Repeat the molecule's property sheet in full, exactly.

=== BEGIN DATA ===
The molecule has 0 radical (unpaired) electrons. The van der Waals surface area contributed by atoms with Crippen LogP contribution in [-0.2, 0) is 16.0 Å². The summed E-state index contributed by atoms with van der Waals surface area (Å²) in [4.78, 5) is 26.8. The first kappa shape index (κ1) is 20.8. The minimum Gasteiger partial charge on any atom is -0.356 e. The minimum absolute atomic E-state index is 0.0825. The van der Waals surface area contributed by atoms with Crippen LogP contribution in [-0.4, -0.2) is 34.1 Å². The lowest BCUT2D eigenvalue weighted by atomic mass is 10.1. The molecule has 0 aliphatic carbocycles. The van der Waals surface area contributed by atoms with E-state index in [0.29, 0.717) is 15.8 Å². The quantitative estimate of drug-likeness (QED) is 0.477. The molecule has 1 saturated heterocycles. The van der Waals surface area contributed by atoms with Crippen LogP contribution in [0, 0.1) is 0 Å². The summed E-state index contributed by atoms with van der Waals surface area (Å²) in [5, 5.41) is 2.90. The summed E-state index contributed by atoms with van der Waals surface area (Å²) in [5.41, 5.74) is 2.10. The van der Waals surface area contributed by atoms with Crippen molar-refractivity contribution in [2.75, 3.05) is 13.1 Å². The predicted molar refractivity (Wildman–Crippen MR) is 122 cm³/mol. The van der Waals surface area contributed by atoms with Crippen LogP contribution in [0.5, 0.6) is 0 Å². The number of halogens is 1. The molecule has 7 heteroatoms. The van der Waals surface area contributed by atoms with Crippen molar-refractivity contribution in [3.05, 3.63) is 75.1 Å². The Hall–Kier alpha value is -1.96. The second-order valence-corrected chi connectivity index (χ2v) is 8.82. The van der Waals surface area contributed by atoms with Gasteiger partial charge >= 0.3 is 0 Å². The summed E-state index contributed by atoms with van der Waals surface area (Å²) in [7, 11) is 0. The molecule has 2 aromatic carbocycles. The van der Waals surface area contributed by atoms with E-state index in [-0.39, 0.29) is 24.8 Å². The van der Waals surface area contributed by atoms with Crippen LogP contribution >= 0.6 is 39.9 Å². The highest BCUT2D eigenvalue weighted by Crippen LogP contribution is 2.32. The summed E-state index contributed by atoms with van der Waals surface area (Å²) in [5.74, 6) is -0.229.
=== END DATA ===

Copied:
The molecule has 0 radical (unpaired) electrons. The van der Waals surface area contributed by atoms with Crippen LogP contribution in [-0.2, 0) is 16.0 Å². The summed E-state index contributed by atoms with van der Waals surface area (Å²) in [4.78, 5) is 26.8. The first kappa shape index (κ1) is 20.8. The minimum Gasteiger partial charge on any atom is -0.356 e. The minimum absolute atomic E-state index is 0.0825. The van der Waals surface area contributed by atoms with Crippen LogP contribution in [-0.4, -0.2) is 34.1 Å². The lowest BCUT2D eigenvalue weighted by atomic mass is 10.1. The molecule has 0 aliphatic carbocycles. The van der Waals surface area contributed by atoms with E-state index in [0.29, 0.717) is 15.8 Å². The quantitative estimate of drug-likeness (QED) is 0.477. The molecule has 1 saturated heterocycles. The van der Waals surface area contributed by atoms with Crippen LogP contribution in [0, 0.1) is 0 Å². The summed E-state index contributed by atoms with van der Waals surface area (Å²) in [5, 5.41) is 2.90. The summed E-state index contributed by atoms with van der Waals surface area (Å²) in [5.41, 5.74) is 2.10. The van der Waals surface area contributed by atoms with Crippen molar-refractivity contribution in [2.75, 3.05) is 13.1 Å². The predicted molar refractivity (Wildman–Crippen MR) is 122 cm³/mol. The van der Waals surface area contributed by atoms with Crippen LogP contribution in [0.5, 0.6) is 0 Å². The number of halogens is 1. The molecule has 7 heteroatoms. The van der Waals surface area contributed by atoms with Crippen molar-refractivity contribution in [3.05, 3.63) is 75.1 Å². The Hall–Kier alpha value is -1.96. The second-order valence-corrected chi connectivity index (χ2v) is 8.82. The van der Waals surface area contributed by atoms with Gasteiger partial charge >= 0.3 is 0 Å². The summed E-state index contributed by atoms with van der Waals surface area (Å²) in [7, 11) is 0. The molecule has 2 aromatic carbocycles. The van der Waals surface area contributed by atoms with E-state index in [-0.39, 0.29) is 24.8 Å². The van der Waals surface area contributed by atoms with Crippen LogP contribution >= 0.6 is 39.9 Å². The highest BCUT2D eigenvalue weighted by Crippen LogP contribution is 2.32. The summed E-state index contributed by atoms with van der Waals surface area (Å²) in [5.74, 6) is -0.229.